17

What are the three domains of life?

o Eukaryotes - eukaryotic organisms that contain a membrane-bound nucleus, (e.g animals and plants)
o Archaea - prokaryotic cells lacking a nucleus and consist of the extremophiles, (e.g. methanogens, thermophiles)
o Eubacteria - prokaryotic cells lacking a nucleus and consist of the common pathogenic forms, naked DNA, ester lipids in membranes(e.g. E. coli, S. aureus, etc.)

18

Define taxonomy

Taxonomy is the science involved with classifying groups of organisms on the basis of shared characteristics

19

What are the advantages of having a binomial system? (4)

1. It allows for the identification and comparison of organisms based on recognised characteristics
2. It allows all organisms to be named according to a globally recognised scheme
3. It can show how closely related organisms are, allowing for the prediction of evolutionary links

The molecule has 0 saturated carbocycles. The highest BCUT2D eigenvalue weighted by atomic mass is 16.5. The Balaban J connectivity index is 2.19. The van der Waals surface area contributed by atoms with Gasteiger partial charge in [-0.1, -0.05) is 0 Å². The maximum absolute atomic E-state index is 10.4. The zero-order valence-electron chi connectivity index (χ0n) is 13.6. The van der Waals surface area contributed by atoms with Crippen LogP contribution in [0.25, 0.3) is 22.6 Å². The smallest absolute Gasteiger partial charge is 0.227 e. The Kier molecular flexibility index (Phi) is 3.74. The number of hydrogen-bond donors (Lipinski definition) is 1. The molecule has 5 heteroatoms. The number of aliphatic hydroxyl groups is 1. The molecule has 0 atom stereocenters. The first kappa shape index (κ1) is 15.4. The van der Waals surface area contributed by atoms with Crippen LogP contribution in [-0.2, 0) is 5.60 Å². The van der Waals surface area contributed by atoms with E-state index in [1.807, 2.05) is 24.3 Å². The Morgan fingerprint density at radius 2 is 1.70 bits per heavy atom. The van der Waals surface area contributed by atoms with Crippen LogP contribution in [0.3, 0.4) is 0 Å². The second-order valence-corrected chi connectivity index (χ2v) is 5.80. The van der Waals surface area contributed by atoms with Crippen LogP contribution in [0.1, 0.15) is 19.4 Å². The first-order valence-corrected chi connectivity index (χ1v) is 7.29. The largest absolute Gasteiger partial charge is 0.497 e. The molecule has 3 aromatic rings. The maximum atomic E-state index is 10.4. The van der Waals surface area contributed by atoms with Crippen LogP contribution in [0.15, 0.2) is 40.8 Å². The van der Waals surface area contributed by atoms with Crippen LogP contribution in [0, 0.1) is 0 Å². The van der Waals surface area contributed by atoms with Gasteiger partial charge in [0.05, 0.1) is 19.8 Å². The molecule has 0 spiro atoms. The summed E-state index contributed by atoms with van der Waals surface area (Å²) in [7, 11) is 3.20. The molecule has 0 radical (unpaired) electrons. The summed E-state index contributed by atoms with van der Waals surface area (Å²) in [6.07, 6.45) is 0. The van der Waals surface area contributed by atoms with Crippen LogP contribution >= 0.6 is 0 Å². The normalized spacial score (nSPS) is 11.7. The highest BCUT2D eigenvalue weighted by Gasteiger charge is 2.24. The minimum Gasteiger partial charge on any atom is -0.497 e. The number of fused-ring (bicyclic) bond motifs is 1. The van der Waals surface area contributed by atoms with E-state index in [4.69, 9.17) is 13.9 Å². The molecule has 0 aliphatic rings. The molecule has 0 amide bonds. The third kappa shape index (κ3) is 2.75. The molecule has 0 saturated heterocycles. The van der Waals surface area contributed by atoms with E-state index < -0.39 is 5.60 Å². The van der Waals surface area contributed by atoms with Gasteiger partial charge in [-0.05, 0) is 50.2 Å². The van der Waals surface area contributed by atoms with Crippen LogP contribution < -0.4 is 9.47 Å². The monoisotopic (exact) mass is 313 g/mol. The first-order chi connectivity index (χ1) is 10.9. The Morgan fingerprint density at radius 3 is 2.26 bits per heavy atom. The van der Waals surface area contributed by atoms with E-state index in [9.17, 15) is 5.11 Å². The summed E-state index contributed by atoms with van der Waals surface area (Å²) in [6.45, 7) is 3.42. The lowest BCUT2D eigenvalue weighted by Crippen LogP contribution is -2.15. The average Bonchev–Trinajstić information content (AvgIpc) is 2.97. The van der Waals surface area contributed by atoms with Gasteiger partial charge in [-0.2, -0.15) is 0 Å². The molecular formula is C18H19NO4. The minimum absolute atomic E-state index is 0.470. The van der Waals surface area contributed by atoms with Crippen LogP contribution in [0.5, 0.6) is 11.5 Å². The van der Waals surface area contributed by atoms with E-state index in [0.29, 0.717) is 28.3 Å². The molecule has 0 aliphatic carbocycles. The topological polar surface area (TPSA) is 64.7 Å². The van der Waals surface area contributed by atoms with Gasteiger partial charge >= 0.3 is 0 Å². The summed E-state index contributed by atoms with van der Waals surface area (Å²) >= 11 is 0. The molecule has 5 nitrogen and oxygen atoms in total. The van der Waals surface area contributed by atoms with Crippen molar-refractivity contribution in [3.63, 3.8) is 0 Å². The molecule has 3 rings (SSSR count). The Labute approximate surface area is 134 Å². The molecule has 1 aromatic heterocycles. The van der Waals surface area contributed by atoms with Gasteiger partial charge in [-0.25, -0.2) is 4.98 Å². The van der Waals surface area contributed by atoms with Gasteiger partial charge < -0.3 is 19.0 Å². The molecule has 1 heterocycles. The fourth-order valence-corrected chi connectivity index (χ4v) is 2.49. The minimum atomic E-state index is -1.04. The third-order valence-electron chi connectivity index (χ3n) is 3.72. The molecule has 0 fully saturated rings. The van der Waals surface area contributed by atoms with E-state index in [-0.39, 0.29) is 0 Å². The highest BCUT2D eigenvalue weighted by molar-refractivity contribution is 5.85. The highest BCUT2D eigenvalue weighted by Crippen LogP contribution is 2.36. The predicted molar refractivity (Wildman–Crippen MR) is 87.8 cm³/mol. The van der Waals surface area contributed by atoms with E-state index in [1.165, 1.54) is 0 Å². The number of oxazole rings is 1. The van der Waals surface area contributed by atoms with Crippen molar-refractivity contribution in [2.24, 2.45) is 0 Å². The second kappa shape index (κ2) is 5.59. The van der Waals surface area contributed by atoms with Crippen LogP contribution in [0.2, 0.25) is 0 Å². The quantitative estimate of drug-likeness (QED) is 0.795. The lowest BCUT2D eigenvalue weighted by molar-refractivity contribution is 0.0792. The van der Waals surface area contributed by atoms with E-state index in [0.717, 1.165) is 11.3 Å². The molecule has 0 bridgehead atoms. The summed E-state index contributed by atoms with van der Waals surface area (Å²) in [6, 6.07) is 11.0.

4. It makes it easier to collect, sort and group information about organisms

20

What is the human taxa?

Humans:
Kingdom: Animalia
Phylum: Chordata
Class: Mammalia
Order: Primate
Family: Hominidae
Genus: Homo
Species: sapiens

21

What is the white oak tree taxa?

White Oak tree:
Kingdom: Plantae
Phylum: Magnoliophyta
Class: Magnoliopsida
Order: Fagales
Family: Fagaceae
Genus: Quercus
Species: alba

22

What is the red kangaroo taxa?

Red Kangaroo:
Kingdom: Animalia
Phylum: Chordata
Class: Mammalia
Order: Diprotodontia
Family: Macropodidae
Genus: Macropus
Species: M. rufus

23

Outline some plant phyla

Bryophyta (mosses) - furry, absorb moisture from surroundings, no vasculature, spores
Filicinophyta (ferns) - roots, leaves curled, spores
Coniferophyta (conifers) - woody, needles, female cones have seeds
Angiospermophyta (flowering plants) - roots, stem, ,seeds in fruits

24

Outline some animal phyla

Porifera (sea sponge): no clear symmetry, attached to a surface, pores through body, no mouth or anus
Cnidaria (jellyfish): radially symmetric, tentacles, stinging cells, mouth but no anus
Platyhelminths (tapeworm): bilaterally symmetrical
flat bodies, unsegmented, mouth but no anus